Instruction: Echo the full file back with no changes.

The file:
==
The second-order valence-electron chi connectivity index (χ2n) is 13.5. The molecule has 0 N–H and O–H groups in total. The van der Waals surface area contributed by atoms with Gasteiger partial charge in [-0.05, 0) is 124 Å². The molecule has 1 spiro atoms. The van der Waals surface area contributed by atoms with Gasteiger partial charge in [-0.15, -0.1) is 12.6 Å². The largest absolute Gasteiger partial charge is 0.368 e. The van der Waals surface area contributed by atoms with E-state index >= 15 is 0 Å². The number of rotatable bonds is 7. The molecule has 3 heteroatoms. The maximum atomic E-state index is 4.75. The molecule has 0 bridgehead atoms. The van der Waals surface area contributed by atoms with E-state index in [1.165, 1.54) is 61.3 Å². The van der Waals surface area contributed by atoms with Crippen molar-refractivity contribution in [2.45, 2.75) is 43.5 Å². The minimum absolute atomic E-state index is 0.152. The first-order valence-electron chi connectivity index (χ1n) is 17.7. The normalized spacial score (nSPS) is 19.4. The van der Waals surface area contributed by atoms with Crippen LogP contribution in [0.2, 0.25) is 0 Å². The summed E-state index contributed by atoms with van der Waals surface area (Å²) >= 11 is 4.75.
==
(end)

The second-order valence-electron chi connectivity index (χ2n) is 13.5. The molecule has 0 N–H and O–H groups in total. The van der Waals surface area contributed by atoms with Gasteiger partial charge in [-0.05, 0) is 124 Å². The molecule has 1 spiro atoms. The van der Waals surface area contributed by atoms with Gasteiger partial charge in [-0.15, -0.1) is 12.6 Å². The largest absolute Gasteiger partial charge is 0.368 e. The van der Waals surface area contributed by atoms with E-state index >= 15 is 0 Å². The number of rotatable bonds is 7. The molecule has 3 heteroatoms. The maximum atomic E-state index is 4.75. The molecule has 0 bridgehead atoms. The van der Waals surface area contributed by atoms with E-state index in [1.165, 1.54) is 61.3 Å². The van der Waals surface area contributed by atoms with Crippen molar-refractivity contribution in [2.45, 2.75) is 43.5 Å². The minimum absolute atomic E-state index is 0.152. The first-order valence-electron chi connectivity index (χ1n) is 17.7. The normalized spacial score (nSPS) is 19.4. The van der Waals surface area contributed by atoms with Crippen LogP contribution in [0.2, 0.25) is 0 Å². The summed E-state index contributed by atoms with van der Waals surface area (Å²) >= 11 is 4.75.